Students arriving back from spring break on Saturday were treated to a special release party for a long-awaited staple of Wesleyan activism: Disorientation, the annual guide compiled by campus activists to, in their own words, “serve as a resource for students looking to get involved with political organizing on campus.”
Disorientation is a tradition that has, in some form or another, existed since the 1970s. In addition to serving as a guide for student activists, it’s meant to 1) act as a counterbalance to the admin-approved information that new students and prefrosh receive during campus tours, WesFest, and the official Orientation sessions, and 2) keep a historical record of campus activism, protests, and organizing, as well as administrative failures from the perspective of students. The latter is especially important because, like most four-year universities, Wesleyan’s institutional memory is short, and keeping activist movements alive on campus is difficult when there’s a constant turnover of students. Disorientation acts, in part, as a reference for those wondering what issues have been central to campus discourse in the past, and what methods can be reutilized for future organizational efforts.
The guide’s most recent iteration formed in Fall of 2014, spearheaded by Abby Cunniff ’17 and Claire Marshall ’17. It’s primarily been presented as an online PDF, posted to WesAdmits around the beginning of fall semester, but also has been distributed as a paper zine. You can view the Spring 2017 issue (edited by Abby and Paige Hutton ’18), as well as our breakdown of what’s in it, after the jump:
As the electronic duo Overcoats, Hana Elion ’15 and JJ Mitchell ’15 are quickly making a name for themselves in the indie music world. Yesterday they performed on NPR as part of All Songs Considered‘s Tiny Desk Concert series, which is a pretty big deal given who else has been featured. They also performed at this year’s South By Southwest festival earlier this month.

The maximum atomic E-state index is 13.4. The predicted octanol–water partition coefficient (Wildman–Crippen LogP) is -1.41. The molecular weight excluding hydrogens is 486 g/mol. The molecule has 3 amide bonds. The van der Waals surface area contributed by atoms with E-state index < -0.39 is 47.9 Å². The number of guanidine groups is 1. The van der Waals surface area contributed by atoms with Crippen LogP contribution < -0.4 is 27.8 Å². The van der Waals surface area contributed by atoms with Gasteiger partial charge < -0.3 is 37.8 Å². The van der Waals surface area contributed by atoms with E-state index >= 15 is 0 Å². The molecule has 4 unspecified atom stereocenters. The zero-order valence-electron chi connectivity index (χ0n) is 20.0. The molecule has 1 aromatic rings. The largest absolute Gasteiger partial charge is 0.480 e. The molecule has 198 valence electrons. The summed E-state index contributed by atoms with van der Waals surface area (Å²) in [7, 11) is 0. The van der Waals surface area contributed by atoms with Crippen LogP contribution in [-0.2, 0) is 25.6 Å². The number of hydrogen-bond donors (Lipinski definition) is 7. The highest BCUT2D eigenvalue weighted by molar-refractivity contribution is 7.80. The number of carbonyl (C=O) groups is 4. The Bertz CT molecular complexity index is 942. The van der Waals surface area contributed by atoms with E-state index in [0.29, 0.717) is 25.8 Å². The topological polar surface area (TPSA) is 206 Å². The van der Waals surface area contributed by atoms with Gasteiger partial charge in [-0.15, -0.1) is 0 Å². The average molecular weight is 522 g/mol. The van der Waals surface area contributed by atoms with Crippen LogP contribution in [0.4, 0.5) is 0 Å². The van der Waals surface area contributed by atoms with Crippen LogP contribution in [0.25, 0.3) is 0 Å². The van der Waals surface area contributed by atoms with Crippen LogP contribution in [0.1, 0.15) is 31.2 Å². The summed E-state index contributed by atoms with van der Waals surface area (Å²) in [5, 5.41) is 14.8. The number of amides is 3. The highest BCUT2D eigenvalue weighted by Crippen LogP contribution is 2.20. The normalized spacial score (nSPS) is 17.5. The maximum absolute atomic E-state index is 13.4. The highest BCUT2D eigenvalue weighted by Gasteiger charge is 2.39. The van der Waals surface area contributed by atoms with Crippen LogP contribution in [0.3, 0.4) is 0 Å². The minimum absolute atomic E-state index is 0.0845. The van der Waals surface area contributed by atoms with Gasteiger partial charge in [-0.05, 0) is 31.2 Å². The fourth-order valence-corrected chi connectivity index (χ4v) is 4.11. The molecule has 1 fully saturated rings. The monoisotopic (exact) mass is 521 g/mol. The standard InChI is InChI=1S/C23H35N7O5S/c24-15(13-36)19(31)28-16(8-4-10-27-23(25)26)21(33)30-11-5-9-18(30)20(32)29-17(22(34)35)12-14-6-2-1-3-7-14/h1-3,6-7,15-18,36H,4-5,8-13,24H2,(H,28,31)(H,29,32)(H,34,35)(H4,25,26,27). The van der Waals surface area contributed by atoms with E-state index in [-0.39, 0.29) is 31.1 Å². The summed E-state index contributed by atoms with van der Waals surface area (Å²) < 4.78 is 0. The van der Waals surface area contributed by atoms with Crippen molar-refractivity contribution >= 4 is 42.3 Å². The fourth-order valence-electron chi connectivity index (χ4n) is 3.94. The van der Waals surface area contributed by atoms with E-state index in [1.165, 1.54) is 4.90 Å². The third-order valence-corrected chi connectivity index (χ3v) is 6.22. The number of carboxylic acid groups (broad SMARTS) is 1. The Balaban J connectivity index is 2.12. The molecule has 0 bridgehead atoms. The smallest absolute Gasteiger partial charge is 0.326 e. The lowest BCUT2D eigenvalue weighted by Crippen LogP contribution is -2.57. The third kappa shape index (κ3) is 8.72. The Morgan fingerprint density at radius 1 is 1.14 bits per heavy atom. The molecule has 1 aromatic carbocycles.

In their Wesleyan days, Overcoats played everywhere from Earth House’s intimate living room to the Spring Fling stage. Even as undergrads, their combination of sparse electronics and warm vocal harmonies allowed them to occupy a unique space in the campus music scene. Now, they’re looking forward to their debut album, Young, which comes out April 21.
You can watch Overcoats’ full Tiny Desk concert after the jump:
From Owen Christoph ’18:
Open House x Light House x Unity Group are doing a supply drive! All supplies will be donated to New Horizons, a domestic violence support organization which serves the Middletown community.
New Horizons is looking for:
– rain jackets (kids & adults)
– art and craft supplies
– cell phones
Please stop by Open House on April Fool’s Day (Saturday, April 1st) and drop off what you might have!
Date: Saturday, April 1
Place: Open House (154 Church St.)
At 9:45am today, Michael Roth sent an all-campus email announcing this year’s Commencement speaker as well as the 2017 Honorary Degree recipients. Poet, essayist and playwright Claudia Rankine will deliver the 185th Commencement address on May 28, 2017.
Additionally, Wesleyan will honor Jo Handelsman, a former Associate Director for Science at the White House, and Cristina Jiménez, the executive director and co-founder of United We Dream, the largest youth-led immigration organization in the country. The Alumni Association’s Baldwin Award will be presented to John Driscoll ’62 and Gina Driscoll.
Here’s the full text of the email:
At around 1:45pm today, the Chair of the Board of Trustees Donna Morea ’76 sent out an all-campus email announcing the extension of President Michael Roth‘s contract. He will continue to remain President of the University through 2023.
Morea’s email highlighted the success of Roth’s “This Is Why” fundraising campaign; his launch of multiple academic programs during his nearly decade-long run as President; and his future plans for the “Beyond 2020” initiative (although the email doesn’t go into much detail on this front). It makes no mention of the fact that last October, over 200 students called for the removal of President Roth and Vice President of Equity & Inclusion Antonio Farias in a town hall.
Here is the full email text:
I thought I was going to get work done tonight, but the pre-reg deities had other plans. Welcome to WesMaps 2017-2018, your new form of future-building, stress-inducing procrastination.
Truth be told, we don’t usually post about fall WesMaps until spring pre-reg, but since the new WesMaps link is already spreading like wildfire on social media, we thought we’d make an exception. Most of the courses aren’t even up yet, so we’ll hold off on our “best of” list, but here are some initial observations: